Ukraine needs €34 billion to stay afloat in 2024, according to the IMF

Motorcycle riders with Ukrainian and Ukrainian insurgent army flags pass in downtown Kyiv, Ukraine, Wednesday, Dec. 20, 2023. (AP Photo/Evgeniy Maloletka)
By Dénes Albert
3 Min Read

Ukraine needs $37.3 billion (more than €34 billion) in aid next year to maintain financial stability, according to an International Monetary Fund (IMF) estimate published Wednesday by the Ukrainian Finance Ministry.

The “timely” arrival of financial aid offered to Ukraine by international partners is “vital” to keep the country’s economy afloat while Russian military aggression continues, Ukrainian Finance Minister Serhiy Marchenko said. Ukraine ends 2023 in a state of uncertainty over the financial aid promised by the U.S. and EU. In the U.S., a new $61.4 billion financial aid package for Ukraine, which Democratic President Joe Biden has asked Congress to approve, is still blocked by Republicans, who are asking Democrats to increase measures against illegal migration in return, according to Hungarian publication Ziare.

Meanwhile, the EU has also failed to approve a new €50 billion financial aid package for Ukraine over the next four years requested by the European Commission, after Hungary opposed it at last week’s EU summit; however, talks will continue and a new summit is scheduled for Feb. 1.

The Ukrainian finance minister said that the amount of foreign financial aid his country needs next year has decreased by about $4 billion compared to previous estimates, following “measures to maximize budget revenues, activate the domestic credit market,” and cut some public spending. Marcenko stressed that Ukraine needs foreign assistance to cover social spending, as the budget is focused on covering military expenditures.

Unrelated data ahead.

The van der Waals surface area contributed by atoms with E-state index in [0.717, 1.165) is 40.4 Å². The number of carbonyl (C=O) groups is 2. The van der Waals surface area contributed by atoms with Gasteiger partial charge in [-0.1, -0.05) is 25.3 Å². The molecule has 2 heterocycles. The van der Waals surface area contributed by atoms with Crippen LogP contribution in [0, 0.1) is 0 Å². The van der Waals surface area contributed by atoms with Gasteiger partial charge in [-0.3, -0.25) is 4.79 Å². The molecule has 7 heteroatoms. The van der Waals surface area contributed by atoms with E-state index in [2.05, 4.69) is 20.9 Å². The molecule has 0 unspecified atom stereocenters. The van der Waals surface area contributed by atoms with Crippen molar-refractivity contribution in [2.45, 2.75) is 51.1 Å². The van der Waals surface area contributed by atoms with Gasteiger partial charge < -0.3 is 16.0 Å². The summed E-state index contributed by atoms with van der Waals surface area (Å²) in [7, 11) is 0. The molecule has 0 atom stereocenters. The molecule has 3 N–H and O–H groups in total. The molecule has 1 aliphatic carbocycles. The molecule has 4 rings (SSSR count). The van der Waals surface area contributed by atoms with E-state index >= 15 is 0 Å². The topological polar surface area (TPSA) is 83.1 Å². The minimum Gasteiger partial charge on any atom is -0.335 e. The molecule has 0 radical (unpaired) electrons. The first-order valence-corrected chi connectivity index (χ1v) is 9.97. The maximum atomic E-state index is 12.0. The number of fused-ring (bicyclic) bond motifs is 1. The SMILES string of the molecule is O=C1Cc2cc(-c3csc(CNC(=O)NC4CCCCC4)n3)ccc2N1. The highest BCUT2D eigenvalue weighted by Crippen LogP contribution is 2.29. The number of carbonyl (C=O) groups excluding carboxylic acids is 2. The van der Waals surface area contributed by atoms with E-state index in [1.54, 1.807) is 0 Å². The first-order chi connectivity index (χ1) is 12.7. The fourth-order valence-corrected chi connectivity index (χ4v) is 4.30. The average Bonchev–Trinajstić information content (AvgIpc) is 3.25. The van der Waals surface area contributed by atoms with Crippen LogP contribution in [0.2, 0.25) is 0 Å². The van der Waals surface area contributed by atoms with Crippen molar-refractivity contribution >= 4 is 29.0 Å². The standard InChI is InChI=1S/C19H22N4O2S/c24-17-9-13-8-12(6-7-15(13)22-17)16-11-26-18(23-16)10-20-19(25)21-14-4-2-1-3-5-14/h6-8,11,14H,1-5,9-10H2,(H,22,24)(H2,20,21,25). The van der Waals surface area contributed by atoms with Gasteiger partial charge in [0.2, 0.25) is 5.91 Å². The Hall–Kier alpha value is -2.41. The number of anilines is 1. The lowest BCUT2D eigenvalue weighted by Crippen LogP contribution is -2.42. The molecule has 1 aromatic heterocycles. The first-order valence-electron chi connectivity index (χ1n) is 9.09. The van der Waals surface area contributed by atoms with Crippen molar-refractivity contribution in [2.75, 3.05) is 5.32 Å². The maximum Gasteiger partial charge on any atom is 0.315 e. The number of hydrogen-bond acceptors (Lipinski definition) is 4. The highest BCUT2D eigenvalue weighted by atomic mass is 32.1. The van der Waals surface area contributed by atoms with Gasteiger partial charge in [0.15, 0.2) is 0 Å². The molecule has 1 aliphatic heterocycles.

Hungarian Prime Minister Viktor Orbán recently explained why he was blocking the €50 billion to Ukraine, providing two reasons: “The first is that they want to take out another joint loan. So we tried that when we set up this recovery fund in the Covid period, which was set up by the 27 member states taking out a joint loan. Once one country had access to this fund and others did not, for example, not us, we had to admit that this idea of creating money jointly and then not allowing everyone to have equal access to this money was a bad decision. So we should not do it again.”

The second reason Orbán cited is that the war in Ukraine simply needs to end and peace talks need to begin.

“The second problem is to say that the situation in Ukraine is bad. So we should not send more money to the war, we should stop the war, and we should have a ceasefire and peace talks. Instead, they now want to give money to keep the war going. So, we have had many reasons to say, no,” he added.

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